It was a Kingfisher morn,
A low mist, the lingering breath of a summers night,
Hung like a ragged eiderdown upon dark waters,
Before evaporating at the new day’s calling
Leaving the canal dappled in the shimmering light
Falling through willow.
As Emeline, steady and measured and awake
Moved to the call of heavy horses whose
flickering feathered remembrance lingered in the hedgerows
And ducked under the swing bridge from field to cow
A Kingfisher morn,
a dominion of sorts,
Where the Capdockin and Flapperdock, the names of old England
As much as the church on the hill and site of the mill,
Stand rhubarb proud at the border, a raggle-taggle audience
To the sublime.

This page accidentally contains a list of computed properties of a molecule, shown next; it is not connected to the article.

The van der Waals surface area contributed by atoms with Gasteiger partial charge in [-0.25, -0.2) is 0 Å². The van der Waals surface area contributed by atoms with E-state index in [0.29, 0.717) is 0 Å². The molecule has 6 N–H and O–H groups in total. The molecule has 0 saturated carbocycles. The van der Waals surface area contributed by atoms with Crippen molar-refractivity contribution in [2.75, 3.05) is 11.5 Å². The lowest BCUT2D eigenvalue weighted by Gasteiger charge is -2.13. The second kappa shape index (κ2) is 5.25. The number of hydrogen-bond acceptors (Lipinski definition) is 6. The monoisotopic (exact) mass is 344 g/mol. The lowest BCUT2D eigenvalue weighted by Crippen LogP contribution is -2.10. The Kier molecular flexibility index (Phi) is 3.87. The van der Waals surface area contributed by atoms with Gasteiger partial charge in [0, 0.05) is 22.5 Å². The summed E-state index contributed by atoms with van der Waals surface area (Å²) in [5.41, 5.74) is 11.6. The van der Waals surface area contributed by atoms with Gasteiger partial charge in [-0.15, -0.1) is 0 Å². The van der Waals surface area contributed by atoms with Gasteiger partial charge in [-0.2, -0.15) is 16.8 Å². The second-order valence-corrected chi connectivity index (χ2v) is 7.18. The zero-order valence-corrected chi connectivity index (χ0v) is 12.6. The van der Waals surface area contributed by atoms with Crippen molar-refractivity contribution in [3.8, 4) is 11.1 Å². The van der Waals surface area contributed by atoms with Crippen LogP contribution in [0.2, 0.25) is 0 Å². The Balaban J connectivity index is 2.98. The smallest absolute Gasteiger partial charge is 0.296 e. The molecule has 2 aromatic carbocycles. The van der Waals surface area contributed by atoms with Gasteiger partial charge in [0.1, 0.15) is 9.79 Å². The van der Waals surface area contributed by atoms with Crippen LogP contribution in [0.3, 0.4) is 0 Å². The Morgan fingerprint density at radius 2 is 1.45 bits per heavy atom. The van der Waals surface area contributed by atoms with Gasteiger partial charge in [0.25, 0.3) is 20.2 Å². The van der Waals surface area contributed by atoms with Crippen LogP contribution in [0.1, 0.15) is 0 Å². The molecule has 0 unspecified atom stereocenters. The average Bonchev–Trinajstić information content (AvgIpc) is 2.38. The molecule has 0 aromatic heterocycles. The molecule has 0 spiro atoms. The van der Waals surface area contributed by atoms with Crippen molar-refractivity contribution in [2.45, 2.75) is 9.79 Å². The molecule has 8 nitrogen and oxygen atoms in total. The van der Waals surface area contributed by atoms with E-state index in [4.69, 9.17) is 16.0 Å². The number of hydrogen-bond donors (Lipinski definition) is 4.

And in the sour green depths of the lock – whose out stretched arms
Wait for the Fisher King, the luscious waters ooze
That all may be healed and transported.
These are halcyon days in the unreliable summer,
of the Damsoiselle fly flitting in ultramarine for the fluttering of brief romance
Dandling in the air amongst the white dog rose and the azure flax
And fussy moorhens and scolding Mute Swans.
When around us, the fields of Oxfordshire
Unbound and close to paradise
Rose expectant and ruddy
Into a time of exuberant flourishing
Flush with the joy of sunlight
An anthem for the vanishing King.